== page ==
On Katta-dake, a lesser peak on Zao they’ve plonked a rather large visitor centre and caked football fields worth of mountainside with asphalt.  A few cars cruised around slowly on slick tarmac through the low, windswept cloud and I piled out of the bus with an entourage of oohing and ahhing grandmas clad in rain gear and old men in sports jackets and sneakers.  The visitor centre was packed with day-trippers eyeing off souvenirs and ramen menus.  Kids ran amuck, clambering over the furniture, beyond which, out through the plate glass, thick cloud swirled in a strengthening breeze.

Eventually I left the confines of the visitor centre and stepped into a cold, gusty crosswind which blew a spattering of precipitation into my face.  As the building swiftly vanished into cloud behind me I moved into the Twilight Zone.  The cold wind whipped at my hat.  A bird chirped off to my left in the mist.  The only other sound: the crunch of my boots on the gravelly earth beneath my feet. I roamed some strange lost highway marked sporadically with pale grey, wind blasted poles poking at odd angles out of the ground.  Alongside the trail clumps of low, purple flowered vegetation dotted the earth.  An approaching straggler or two would appear out of the gloom mere metres in front of me, grim faced and damp as if they had fled the wrath of some terrible marauding thing lurking further on.  The buffeting cross-wind blasted in from over my left shoulder, overladen with moisture and ice crystallised on my shirt and eyelashes.  My ears ached and my nose began dribbling into the stubble above my upper lip.  I had to keep moving to stay warm.  It wasn’t the single polo shirt day I’d imagined it was down in the humid confines of Yamagata.  I wandered, jaw clenched, past small cairns of stones and boulders that would have been good rest points in more hospitable conditions.  At a rickety signpost animated by the gusts whipping around it I turned into the wind and a short climb later a torii gate, shrine and hut materialised, perched on ground that had changed to a rich shade of ochre. Amongst some red boulders beyond the hut I located the summit post and assumed I was on top of Zao-san, a mountain – though you could be excused for not realising it – on Planet Earth at the dawn of the twenty first century.  Cloud reduced visibility to mere metres and I squatted down behind a boulder before fishing the camera out of my pack.  A shape wandered away from the hut.  There must have been someone inside.  I soaked up the atmosphere for a few minutes and briefly considered whether your typical blue skied mountain views were overrated.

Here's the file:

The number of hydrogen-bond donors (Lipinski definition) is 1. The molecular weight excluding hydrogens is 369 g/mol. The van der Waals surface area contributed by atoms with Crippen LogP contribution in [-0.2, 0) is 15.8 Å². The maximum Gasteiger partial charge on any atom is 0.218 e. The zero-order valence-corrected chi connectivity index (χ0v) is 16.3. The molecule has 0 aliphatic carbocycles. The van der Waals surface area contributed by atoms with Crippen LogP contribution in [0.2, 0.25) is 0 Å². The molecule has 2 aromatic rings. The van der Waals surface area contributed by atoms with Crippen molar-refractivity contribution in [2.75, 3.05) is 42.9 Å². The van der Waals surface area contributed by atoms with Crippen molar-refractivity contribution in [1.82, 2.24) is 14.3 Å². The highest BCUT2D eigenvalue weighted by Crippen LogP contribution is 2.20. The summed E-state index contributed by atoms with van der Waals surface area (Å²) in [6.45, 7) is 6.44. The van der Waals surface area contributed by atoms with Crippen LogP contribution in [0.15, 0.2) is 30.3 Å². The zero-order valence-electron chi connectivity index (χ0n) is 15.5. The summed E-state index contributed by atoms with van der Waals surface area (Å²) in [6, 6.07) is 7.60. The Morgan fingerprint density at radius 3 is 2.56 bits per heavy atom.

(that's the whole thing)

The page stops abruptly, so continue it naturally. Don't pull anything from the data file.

On the return trip the murk lifted just enough to reveal handfuls of day-trippers strolling across the otherworldly landscape and downhill, from where I assumed the visitor centre still sat, to catch a glimpse of the magnificent Okama Crater and its mystical waters.  Depending on the time of the day and the state of the weather the lake can range from a brilliant dazzling blue to a deep green.

I stood alone, off to the side and marvelled at its jade green waters.  Digital cameras beeped and a few people chatted but silence still dominated out there in that strange place.  Soon the chilly air got the better of me and I climbed the rise and slipped back through the portal separating two worlds.  I’d returned to the visitor centre, a bleary eyed and dribbly nosed stranger, to be assaulted by the sights and sounds of the milling throng and their scampering kids.  I wandered around the souvenir stands, slowly thawing out and found a vending machine in the corner and bought a hot can of coffee.  Not overly satisfied with myself at having resorted to a mulligan I sat down against the glass, back to the swirling cloud and waited for the bus to whisk me down into town.